Syria Doesn't Face Genocide, But Rather Civil War

There are many reasons to be worried about the Middle East: soccer riots and renewed protests in Egypt, an unstable Libya, rising tensions over nuclear power in Iran, escalating sectarian violence in Iraq, and peace negotiations that may or may not be doomed to fail between Israel and Palestine. But right now, nothing is more worrisome than the state of affairs in Syria. 

Syria is in the midst of a civil war. Why are we so hesitant to define it as such? Broadly defined, civil war is “a war between political factions or regions within the same country.” For almost a year, the world has watched the repeated brutal crackdown of Bashar Al-Assad on the ordinary citizens of his country. As death tolls continue to rise (possibly over 100 people killed in one day), Homs has been completely sealed off by the military and there is a shortage of medical supplies. Fighting between military and the opposition has spread to the city of Aleppo, with two explosions occurring on 10 February. Violence is also escalating across the country.

On February 6, Russia and China vetoed a United Nations Security Council Resolution to remove Assad's from power and end the violence in Syria. These vetoes have only furthered Assad’s resolve to stay in power. Secretary of State Hillary Clinton noted that without immediate international intervention, “The endgame…is civil war.” I think it is time we realize that Syria is already there, and the people of Syria need a lot more than words of support from the Arab League and Western governments, they need action.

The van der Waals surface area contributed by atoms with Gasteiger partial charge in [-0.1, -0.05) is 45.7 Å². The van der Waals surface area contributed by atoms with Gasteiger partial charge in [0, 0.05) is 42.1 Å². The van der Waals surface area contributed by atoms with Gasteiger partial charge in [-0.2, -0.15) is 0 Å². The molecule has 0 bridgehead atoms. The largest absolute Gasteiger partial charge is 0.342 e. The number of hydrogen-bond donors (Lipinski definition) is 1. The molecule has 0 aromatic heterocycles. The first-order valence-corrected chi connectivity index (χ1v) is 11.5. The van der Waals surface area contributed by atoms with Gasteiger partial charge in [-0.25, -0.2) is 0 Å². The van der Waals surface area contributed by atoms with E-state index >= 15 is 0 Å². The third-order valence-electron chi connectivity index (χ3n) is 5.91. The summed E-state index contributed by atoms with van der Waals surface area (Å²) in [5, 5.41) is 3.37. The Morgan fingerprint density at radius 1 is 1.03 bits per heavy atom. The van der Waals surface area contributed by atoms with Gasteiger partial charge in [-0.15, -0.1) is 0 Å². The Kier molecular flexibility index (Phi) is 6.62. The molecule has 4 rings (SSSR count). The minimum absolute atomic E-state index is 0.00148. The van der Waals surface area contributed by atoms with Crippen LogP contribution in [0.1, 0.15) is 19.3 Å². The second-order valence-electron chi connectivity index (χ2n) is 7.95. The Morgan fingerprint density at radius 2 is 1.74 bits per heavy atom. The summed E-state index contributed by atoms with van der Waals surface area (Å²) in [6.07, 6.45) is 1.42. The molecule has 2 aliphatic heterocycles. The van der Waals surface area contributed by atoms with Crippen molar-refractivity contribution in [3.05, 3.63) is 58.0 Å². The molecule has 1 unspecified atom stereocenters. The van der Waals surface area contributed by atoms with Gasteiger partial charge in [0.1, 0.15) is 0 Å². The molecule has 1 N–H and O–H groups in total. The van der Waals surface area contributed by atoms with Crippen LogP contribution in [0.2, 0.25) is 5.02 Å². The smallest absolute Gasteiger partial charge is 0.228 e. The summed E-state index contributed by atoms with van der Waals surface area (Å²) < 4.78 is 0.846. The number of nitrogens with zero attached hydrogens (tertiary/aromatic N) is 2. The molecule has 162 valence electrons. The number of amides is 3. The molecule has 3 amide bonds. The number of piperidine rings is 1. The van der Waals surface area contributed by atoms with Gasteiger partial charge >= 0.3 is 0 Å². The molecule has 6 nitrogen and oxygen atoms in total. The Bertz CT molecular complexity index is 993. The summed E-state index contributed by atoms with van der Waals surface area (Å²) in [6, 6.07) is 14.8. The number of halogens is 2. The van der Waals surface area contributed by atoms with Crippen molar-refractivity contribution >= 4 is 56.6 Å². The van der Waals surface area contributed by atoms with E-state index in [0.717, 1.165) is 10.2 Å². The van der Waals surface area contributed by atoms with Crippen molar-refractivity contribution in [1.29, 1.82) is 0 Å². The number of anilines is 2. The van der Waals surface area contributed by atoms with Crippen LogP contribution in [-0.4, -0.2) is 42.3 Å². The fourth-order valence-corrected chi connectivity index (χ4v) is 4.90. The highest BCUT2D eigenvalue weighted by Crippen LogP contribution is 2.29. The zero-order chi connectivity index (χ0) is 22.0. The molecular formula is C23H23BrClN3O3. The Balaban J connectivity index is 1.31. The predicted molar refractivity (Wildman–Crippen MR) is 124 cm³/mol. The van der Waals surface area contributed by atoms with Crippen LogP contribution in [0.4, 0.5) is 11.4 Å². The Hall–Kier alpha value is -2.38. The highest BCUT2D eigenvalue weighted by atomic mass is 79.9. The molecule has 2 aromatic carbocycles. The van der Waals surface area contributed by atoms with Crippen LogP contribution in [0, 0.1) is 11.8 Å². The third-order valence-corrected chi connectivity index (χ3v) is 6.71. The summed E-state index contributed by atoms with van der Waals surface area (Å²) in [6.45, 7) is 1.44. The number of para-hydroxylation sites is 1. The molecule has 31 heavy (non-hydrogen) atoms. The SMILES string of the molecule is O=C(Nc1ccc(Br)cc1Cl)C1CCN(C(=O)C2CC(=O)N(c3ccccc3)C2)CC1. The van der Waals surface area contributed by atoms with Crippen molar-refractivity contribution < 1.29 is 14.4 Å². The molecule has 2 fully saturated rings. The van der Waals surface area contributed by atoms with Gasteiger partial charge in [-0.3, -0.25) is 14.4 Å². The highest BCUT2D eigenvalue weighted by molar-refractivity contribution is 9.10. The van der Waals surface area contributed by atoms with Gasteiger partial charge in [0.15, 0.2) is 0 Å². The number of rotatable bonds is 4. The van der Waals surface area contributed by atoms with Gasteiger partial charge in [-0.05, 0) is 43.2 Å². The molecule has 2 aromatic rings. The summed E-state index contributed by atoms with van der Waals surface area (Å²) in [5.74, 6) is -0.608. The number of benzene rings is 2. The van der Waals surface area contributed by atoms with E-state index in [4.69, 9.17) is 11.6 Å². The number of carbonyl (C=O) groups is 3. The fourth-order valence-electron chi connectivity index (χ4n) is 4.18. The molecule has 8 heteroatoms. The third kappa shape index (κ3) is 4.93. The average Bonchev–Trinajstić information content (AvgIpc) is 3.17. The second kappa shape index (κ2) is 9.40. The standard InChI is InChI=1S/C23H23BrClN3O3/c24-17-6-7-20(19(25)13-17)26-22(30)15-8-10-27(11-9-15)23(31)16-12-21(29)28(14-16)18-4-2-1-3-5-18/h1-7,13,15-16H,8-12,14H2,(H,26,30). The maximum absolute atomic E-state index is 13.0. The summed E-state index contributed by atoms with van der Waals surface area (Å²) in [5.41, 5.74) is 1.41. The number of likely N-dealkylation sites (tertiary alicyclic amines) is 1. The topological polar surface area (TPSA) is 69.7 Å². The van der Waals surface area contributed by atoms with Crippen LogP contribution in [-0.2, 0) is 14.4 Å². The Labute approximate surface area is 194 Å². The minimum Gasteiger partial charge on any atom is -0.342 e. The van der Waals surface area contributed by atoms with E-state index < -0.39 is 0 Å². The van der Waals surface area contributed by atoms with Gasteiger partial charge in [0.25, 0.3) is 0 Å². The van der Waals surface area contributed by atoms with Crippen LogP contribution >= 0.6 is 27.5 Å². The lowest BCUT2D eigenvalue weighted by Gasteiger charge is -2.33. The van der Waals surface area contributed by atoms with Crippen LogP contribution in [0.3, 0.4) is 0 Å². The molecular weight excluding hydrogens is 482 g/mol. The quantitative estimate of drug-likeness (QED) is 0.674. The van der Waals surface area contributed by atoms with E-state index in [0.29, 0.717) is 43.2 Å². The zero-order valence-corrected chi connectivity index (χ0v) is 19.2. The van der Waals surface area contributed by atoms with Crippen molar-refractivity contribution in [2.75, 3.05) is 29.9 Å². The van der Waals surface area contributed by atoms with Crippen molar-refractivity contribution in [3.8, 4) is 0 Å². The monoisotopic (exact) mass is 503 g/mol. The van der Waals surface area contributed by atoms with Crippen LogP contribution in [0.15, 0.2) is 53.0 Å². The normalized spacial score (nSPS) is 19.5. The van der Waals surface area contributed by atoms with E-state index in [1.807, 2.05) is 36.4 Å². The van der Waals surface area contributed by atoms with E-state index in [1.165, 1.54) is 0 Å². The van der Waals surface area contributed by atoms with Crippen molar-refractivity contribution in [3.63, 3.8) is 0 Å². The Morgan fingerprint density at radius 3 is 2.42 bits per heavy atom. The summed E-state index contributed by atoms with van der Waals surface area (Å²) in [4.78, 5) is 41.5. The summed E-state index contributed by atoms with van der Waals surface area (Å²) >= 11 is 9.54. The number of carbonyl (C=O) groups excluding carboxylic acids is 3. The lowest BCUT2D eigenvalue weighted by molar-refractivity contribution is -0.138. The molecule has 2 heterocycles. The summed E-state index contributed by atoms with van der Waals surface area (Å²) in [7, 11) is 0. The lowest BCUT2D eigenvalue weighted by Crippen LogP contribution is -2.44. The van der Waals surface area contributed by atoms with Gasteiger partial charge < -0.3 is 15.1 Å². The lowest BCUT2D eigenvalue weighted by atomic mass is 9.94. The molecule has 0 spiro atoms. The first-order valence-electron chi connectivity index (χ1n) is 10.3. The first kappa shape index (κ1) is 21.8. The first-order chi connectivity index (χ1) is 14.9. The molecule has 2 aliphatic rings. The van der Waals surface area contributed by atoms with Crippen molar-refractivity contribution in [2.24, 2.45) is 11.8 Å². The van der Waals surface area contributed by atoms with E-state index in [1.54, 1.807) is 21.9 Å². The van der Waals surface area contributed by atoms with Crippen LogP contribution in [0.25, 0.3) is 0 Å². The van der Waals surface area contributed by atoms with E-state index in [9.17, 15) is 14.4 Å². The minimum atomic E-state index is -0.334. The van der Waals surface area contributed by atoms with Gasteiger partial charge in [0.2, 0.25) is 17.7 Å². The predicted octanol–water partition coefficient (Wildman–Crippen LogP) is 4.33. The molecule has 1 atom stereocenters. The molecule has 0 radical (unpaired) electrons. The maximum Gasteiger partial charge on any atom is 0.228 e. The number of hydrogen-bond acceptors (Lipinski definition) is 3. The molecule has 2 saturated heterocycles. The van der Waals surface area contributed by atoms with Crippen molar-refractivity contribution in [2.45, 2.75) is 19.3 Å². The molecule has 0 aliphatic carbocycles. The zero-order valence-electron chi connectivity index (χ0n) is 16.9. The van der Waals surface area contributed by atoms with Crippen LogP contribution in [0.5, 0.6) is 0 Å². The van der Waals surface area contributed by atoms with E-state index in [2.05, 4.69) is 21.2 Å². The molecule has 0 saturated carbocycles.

Syria is in dire need of a coordinated foreign intervention that will decisively end -Assad’s rule and bring to an end the severe loss of life that is occurring. And while undoubtedly there will be civilian casualties in any type of military action that occurs, it will be a lot less than if foreign governments just stand by and continue to watch this civil war unfold while Assad continues to crush his people. 

Photo Credit: syriana2011